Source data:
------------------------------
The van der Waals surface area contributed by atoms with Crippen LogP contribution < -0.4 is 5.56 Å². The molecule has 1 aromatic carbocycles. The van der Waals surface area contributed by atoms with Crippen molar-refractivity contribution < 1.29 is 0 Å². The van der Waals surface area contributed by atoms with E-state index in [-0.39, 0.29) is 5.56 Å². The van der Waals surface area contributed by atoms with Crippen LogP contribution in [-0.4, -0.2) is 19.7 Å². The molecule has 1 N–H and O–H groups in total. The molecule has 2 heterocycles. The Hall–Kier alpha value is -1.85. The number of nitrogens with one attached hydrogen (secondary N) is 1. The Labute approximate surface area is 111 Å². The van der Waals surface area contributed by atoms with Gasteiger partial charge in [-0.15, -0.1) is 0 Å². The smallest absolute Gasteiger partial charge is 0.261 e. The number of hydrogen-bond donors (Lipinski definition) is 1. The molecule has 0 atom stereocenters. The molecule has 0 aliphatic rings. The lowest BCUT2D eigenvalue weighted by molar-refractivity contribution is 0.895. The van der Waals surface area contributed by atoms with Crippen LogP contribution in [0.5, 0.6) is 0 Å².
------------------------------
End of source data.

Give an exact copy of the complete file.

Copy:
The van der Waals surface area contributed by atoms with Crippen LogP contribution < -0.4 is 5.56 Å². The molecule has 1 aromatic carbocycles. The van der Waals surface area contributed by atoms with Crippen molar-refractivity contribution < 1.29 is 0 Å². The van der Waals surface area contributed by atoms with E-state index in [-0.39, 0.29) is 5.56 Å². The van der Waals surface area contributed by atoms with Crippen LogP contribution in [-0.4, -0.2) is 19.7 Å². The molecule has 1 N–H and O–H groups in total. The molecule has 2 heterocycles. The Hall–Kier alpha value is -1.85. The number of nitrogens with one attached hydrogen (secondary N) is 1. The Labute approximate surface area is 111 Å². The van der Waals surface area contributed by atoms with Gasteiger partial charge in [-0.15, -0.1) is 0 Å². The smallest absolute Gasteiger partial charge is 0.261 e. The number of hydrogen-bond donors (Lipinski definition) is 1. The molecule has 0 atom stereocenters. The molecule has 0 aliphatic rings. The lowest BCUT2D eigenvalue weighted by molar-refractivity contribution is 0.895. The van der Waals surface area contributed by atoms with Crippen LogP contribution in [0.5, 0.6) is 0 Å².